Our Army at War

Writer / Artist
Our Army at War
Our Army at War review
  • North American Publisher / ISBN: DC - 978-1-4012-3015-9
  • Release date: 2011
  • UPC: 9781401230159
  • Contains adult content?: no
  • Does this pass the Bechdel test?: no
  • Positive minority portrayal?: yes
  • CATEGORIES: Anthology, War

Our Army at War presents seven stories featuring DC’s once popular war heroes, constant sellers from the 1950s to the 1980s, but by 2011 no longer the star turns they once were.

‘Time Stands Still For No Man’ draws the comparison that there’s very little difference between the troops on the ground fighting World War II and those sixty years later in Afghanistan. Mike Marts switches the dialogue between two time periods, compares Sgt Rock and Easy Company with Captain Duncan and his Gods of War, and it’s nicely drawn by Victor Ibáñez (sample spread left). However, while there are emotional buttons pushed, it’s an okay outing, not a memorable one, although did prompt Joe Kubert’s fine cover art.

Matthew Sturges writes ‘Listening to Ghosts’, starring Jeb Stuart and his haunted tank, guided by the ghostly incarnation of his Civil War ancestor. It proves the best of the longer material, also drawing attention to the cost of war, but investigating the relationship between Jeb and ghost, and having the distinct advantage of Phil Winslade’s depth of detail when it comes to the art (sample spread right).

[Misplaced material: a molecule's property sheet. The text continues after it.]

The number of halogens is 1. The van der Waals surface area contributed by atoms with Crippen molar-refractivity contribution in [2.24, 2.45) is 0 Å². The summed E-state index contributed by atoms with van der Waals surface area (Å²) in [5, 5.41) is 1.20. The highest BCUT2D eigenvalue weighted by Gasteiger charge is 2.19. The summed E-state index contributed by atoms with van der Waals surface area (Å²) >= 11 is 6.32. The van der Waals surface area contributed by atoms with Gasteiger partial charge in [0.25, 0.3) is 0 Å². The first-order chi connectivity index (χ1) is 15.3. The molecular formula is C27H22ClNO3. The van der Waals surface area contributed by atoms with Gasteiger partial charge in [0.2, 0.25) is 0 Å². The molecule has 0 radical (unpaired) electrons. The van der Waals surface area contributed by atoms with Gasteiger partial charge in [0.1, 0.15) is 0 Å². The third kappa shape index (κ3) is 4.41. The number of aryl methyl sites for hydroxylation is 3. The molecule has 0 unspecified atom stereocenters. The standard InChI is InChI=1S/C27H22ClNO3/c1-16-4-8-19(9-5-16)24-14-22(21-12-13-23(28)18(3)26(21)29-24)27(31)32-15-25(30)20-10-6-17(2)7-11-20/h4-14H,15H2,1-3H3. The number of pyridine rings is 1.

Three short stories represent Weird War Tales. Darwyn Cooke’s whimsy stands out as coloured in bright red by Dave Stewart, but it’s an extended nonsense piece with no great pay-off. Ivan Brandon and Nik Klein start well with the horror of being trapped in a sunken submarine, but the weirdness is glued on. Gabriel Hardman’s art is stunning on the best of the weird trio as Jan Strnad focuses on two lifelong friends trapped behind enemy lines. Strnad introduces the weirdness logically, and provides Hardman with some fantastic visuals. It’s the collection highlight.

The Losers feature in ‘Winning Isn’t Everything’, also set during World War II. B. Clay Moore’s script is word and explanation heavy, but provides a role for each of the Losers amid a gung-ho throwback to the old days of barely credible heroic exploits. Chad Hardin’s art similarly avoids reality, on one occasion having two of the Losers standing outlined on a hill overlooking a German airbase.

French resistance fighter Mme Marie stars in ‘Vivre Libre ou Mourir’ (Live Free or Die) by Billy Tucci, a tidy, twisting story that would have been better drawn by Tucci himself. Justiniano’s art is all wild viewpoints and cartoon faces, while it looks as if Tom Derenick finished his pages at short notice. The story deserved better.

Overall this is a collection that just about works, but won’t have done anything to revive the genre.